JUST IN: Space Development Agency Moving Ahead with Low-Earth Orbit Satellites
The Space Development Agency is moving forward with its fast-paced efforts to build a robust network of low-Earth orbit satellites, and the organization's leader is optimistic that funding for these initiatives will continue during the Biden administration.
SDA was established in 2019 and tasked with coming up with a new approach to developing space-based capabilities that would be less expensive and more robust than legacy systems.
Last April, SDA announced plans to have the first constellation of tracking and communications satellites, known as "Trache 0," in low-Earth orbit by 2022.
In August, the agency announced it had awarded contracts to York Space Systems and Lockheed Martin for the data transport satellites. In October, it announced it had awarded contracts to SpaceX and L3 Harris Technologies for the tracking satellites.
Plans call for launching a new tranche of satellites every two years.
“We've been extremely busy pushing forward to make sure that we can get these satellites built and delivered on time,” SDA Diretor Derek Tournear said at a Washington Space Business Roundtable event on April 14.
Two Mandrake II spacecraft and two Laser Interconnect and Networking Communication Systems, or LINCS, will launch in June and demonstrate comms, Tournear said. The systems were scheduled to launch in January but the Mandrake II platforms were damaged during a pre-launch test.
The Mandrake II spacecraft were delivered within nine months after receipt of funding, an "incredibly fast" pace, Tournear noted.
He confirmed the agency is still on track to launch Trache 0 — to include 20 data transport satellites and eight wide-field-of-view overhead persistent infrared imaging satellites — by the fall of 2022.
“Those will form a mesh network in space to be able to demonstrate the ability to form that mesh network autonomously and send data down ... into network systems,” he said.
To achieve this timeline, the Mandrake IIs will demonstrate that they can connect with a ground station and an airborne asset alongside the LINCS platforms this summer.
An additional satellite, the Prototype Infrared Payload, is expected to fly this year on an upcoming Cygnus International Space Station resupply mission, according to Tournear's slides.
By 2024, SDA will buy and launch about 150 satellites for “Tranche 1.” The request for proposal for this layer is expected in August of this year.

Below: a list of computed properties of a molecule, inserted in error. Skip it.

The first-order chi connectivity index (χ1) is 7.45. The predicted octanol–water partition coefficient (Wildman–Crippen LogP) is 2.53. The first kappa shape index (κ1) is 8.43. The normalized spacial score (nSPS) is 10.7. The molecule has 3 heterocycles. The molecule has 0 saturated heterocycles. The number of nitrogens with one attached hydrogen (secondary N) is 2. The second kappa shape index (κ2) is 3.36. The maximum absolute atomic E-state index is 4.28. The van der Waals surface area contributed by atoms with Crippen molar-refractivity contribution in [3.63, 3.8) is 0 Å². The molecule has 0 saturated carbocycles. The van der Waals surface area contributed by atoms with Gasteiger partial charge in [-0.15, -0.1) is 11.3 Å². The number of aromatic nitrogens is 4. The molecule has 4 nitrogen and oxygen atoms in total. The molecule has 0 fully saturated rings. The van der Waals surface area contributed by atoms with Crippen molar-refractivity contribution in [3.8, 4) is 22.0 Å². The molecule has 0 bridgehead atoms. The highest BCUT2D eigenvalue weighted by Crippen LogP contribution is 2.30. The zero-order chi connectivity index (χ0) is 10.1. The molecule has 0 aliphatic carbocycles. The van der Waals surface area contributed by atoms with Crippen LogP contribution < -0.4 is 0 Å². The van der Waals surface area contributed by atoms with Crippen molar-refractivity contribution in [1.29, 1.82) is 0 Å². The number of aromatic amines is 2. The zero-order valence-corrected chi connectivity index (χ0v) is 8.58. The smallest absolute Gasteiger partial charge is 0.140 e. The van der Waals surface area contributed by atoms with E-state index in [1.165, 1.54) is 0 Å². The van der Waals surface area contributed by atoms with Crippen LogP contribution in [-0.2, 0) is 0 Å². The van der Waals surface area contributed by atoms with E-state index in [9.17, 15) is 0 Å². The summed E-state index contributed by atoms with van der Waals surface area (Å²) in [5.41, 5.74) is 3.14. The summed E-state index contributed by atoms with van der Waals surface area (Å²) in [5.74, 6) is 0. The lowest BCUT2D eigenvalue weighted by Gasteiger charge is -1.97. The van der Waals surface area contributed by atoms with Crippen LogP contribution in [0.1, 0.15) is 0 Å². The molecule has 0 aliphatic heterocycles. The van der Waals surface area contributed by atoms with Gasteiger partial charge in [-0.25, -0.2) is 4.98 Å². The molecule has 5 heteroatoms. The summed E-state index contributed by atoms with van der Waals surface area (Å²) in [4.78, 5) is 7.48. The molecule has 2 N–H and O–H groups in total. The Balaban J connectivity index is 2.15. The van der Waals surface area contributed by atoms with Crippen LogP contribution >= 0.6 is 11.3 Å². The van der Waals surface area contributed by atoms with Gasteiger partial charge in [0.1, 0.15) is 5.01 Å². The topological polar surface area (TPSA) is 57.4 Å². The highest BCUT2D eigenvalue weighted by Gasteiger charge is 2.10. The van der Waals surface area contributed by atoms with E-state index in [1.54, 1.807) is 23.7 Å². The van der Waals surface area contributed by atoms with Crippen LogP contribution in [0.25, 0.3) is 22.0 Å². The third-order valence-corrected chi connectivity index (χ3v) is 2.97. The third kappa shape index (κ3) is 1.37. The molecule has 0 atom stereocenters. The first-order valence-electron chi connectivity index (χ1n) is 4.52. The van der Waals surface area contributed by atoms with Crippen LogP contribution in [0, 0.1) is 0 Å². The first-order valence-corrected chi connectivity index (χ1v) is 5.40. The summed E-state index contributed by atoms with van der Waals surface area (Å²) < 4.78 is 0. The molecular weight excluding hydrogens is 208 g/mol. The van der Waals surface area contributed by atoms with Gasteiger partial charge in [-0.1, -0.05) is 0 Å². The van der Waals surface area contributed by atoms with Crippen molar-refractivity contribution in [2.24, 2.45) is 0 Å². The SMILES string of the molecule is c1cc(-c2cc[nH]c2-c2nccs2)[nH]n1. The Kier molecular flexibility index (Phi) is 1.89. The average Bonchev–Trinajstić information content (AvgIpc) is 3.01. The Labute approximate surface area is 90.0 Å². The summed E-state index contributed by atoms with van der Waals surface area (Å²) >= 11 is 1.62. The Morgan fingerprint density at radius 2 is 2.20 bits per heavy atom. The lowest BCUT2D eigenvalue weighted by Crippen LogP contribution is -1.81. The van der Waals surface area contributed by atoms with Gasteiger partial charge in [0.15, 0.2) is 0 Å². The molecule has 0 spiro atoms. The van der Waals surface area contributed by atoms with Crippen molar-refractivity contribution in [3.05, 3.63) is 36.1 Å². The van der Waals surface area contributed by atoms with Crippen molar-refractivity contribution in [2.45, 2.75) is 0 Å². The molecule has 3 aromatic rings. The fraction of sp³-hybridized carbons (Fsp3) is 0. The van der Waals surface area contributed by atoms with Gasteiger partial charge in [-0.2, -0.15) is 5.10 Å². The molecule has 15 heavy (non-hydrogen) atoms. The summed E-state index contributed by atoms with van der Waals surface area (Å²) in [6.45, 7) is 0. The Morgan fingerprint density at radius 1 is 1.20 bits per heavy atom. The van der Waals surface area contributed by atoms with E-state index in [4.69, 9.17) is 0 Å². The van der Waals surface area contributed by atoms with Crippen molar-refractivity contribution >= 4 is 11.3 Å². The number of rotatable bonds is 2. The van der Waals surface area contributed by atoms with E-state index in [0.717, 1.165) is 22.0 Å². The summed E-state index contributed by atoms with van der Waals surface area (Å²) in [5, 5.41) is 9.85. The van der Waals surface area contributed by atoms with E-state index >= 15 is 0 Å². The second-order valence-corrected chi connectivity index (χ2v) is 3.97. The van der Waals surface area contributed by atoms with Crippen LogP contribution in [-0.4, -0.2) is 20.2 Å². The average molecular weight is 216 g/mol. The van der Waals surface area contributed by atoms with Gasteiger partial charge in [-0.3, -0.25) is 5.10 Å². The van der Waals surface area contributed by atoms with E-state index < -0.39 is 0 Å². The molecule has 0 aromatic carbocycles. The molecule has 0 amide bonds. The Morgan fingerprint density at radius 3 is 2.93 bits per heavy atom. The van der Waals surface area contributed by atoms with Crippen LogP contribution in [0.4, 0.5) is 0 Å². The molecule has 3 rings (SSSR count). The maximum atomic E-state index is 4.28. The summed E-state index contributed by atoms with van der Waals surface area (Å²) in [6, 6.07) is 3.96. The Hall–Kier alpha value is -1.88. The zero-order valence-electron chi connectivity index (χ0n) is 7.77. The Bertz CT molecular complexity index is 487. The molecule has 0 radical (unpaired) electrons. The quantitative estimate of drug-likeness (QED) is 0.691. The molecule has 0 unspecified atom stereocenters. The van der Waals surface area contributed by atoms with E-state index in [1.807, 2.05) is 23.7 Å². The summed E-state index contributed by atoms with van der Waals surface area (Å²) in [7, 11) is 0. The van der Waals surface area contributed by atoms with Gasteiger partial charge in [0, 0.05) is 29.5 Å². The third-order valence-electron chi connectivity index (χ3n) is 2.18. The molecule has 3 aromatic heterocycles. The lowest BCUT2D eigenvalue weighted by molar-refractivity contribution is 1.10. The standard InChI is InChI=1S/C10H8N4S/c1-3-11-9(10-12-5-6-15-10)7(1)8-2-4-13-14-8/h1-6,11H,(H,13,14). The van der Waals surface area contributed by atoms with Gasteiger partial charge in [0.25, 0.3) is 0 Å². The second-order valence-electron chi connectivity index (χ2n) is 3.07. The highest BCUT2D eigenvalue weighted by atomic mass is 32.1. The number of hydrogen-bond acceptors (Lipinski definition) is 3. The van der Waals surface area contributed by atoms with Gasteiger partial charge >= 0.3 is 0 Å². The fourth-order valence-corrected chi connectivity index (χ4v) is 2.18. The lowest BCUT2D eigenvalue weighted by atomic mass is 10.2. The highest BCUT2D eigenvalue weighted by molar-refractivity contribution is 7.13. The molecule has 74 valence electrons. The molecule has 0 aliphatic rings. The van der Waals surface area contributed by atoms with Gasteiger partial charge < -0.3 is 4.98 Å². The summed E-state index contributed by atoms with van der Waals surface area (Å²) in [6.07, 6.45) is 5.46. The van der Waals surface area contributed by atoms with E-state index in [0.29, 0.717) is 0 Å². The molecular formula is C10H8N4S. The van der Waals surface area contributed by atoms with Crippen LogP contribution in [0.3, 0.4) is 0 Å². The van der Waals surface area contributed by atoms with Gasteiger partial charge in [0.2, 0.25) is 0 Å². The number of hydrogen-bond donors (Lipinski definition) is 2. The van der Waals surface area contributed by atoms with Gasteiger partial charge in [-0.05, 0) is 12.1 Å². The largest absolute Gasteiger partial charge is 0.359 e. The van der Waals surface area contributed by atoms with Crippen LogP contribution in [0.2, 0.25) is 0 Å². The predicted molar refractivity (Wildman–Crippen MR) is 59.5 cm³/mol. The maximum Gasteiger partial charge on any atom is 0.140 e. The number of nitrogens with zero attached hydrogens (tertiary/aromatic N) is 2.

The satellites that will comprise the tracking assets for Tranche 1 have not yet been budgeted but are in the process of being planned, he said..
While President Joe Biden’s fiscal year 2022 budget has not yet been released, Tournear said he was “optimistic” the agency would get the funding it needs to continue with its initiatives.
“Nothing has changed within the [Defense] Department that I can tell as far as priorities and needs and this overarching plan,” he said. “So I have no reason to believe that there's going to be any significant reshuffling to say, ... 'This is not the road we want to go on now.'”
Meanwhile, Tournear noted he is no longer pushing for a delay to the SDA's integration into the Space Force. The agency will fold into the newest armed service in the fall of 2022 as part of the Space Force’s effort to revamp the acquisition process.
Integration will allow the agency to deliver capabilities directly to combatant commanders, he said.
“Moving us inside of the Space Force actually gives us the capability to say, ‘OK, now you can operate these satellites, you can field these capabilities, and you can do that mission,’” Tournear said.
He noted SDA is relying on industry to develop new technologies, including communications decryption. Satellites with supercomputer-like processing abilities have become more affordable but there are improvements to be made in the technology, he said.
“If I want to be able to do decryption on board [a satellite], that's kind of a hole,” he said. “That doesn't exist.”
Topics: Acquisition, Space Industry